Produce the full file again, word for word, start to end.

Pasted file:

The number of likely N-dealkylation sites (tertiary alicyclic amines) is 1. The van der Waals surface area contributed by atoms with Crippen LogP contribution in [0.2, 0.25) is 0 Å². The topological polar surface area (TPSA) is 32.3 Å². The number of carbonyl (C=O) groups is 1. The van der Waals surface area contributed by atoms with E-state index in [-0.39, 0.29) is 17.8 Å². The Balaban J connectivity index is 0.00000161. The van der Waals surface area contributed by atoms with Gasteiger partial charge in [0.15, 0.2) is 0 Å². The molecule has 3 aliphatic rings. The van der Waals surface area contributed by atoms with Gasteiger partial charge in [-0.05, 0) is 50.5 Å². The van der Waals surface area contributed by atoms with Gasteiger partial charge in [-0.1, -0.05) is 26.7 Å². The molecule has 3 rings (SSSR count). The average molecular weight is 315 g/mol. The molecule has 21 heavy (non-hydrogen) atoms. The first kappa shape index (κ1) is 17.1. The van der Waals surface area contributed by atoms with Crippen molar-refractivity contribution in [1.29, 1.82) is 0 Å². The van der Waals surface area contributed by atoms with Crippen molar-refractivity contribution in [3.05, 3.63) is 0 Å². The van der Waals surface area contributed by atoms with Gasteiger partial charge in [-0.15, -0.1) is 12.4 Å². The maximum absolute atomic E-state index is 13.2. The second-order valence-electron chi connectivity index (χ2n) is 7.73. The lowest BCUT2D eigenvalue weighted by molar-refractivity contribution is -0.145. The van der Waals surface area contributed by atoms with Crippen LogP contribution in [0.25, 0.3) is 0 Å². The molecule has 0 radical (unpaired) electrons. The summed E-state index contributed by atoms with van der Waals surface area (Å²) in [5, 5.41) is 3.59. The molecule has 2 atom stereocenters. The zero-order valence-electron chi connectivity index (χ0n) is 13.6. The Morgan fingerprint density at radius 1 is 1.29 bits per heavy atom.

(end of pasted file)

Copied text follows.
The number of likely N-dealkylation sites (tertiary alicyclic amines) is 1. The van der Waals surface area contributed by atoms with Crippen LogP contribution in [0.2, 0.25) is 0 Å². The topological polar surface area (TPSA) is 32.3 Å². The number of carbonyl (C=O) groups is 1. The van der Waals surface area contributed by atoms with E-state index in [-0.39, 0.29) is 17.8 Å². The Balaban J connectivity index is 0.00000161. The van der Waals surface area contributed by atoms with Gasteiger partial charge in [0.15, 0.2) is 0 Å². The molecule has 3 aliphatic rings. The van der Waals surface area contributed by atoms with Gasteiger partial charge in [-0.05, 0) is 50.5 Å². The van der Waals surface area contributed by atoms with Gasteiger partial charge in [-0.1, -0.05) is 26.7 Å². The molecule has 3 rings (SSSR count). The average molecular weight is 315 g/mol. The molecule has 21 heavy (non-hydrogen) atoms. The first kappa shape index (κ1) is 17.1. The van der Waals surface area contributed by atoms with Crippen molar-refractivity contribution in [1.29, 1.82) is 0 Å². The van der Waals surface area contributed by atoms with Crippen molar-refractivity contribution in [3.05, 3.63) is 0 Å². The van der Waals surface area contributed by atoms with Gasteiger partial charge in [-0.15, -0.1) is 12.4 Å². The maximum absolute atomic E-state index is 13.2. The second-order valence-electron chi connectivity index (χ2n) is 7.73. The lowest BCUT2D eigenvalue weighted by molar-refractivity contribution is -0.145. The van der Waals surface area contributed by atoms with Crippen LogP contribution in [0.25, 0.3) is 0 Å². The molecule has 0 radical (unpaired) electrons. The summed E-state index contributed by atoms with van der Waals surface area (Å²) in [5, 5.41) is 3.59. The molecule has 2 atom stereocenters. The zero-order valence-electron chi connectivity index (χ0n) is 13.6. The Morgan fingerprint density at radius 1 is 1.29 bits per heavy atom.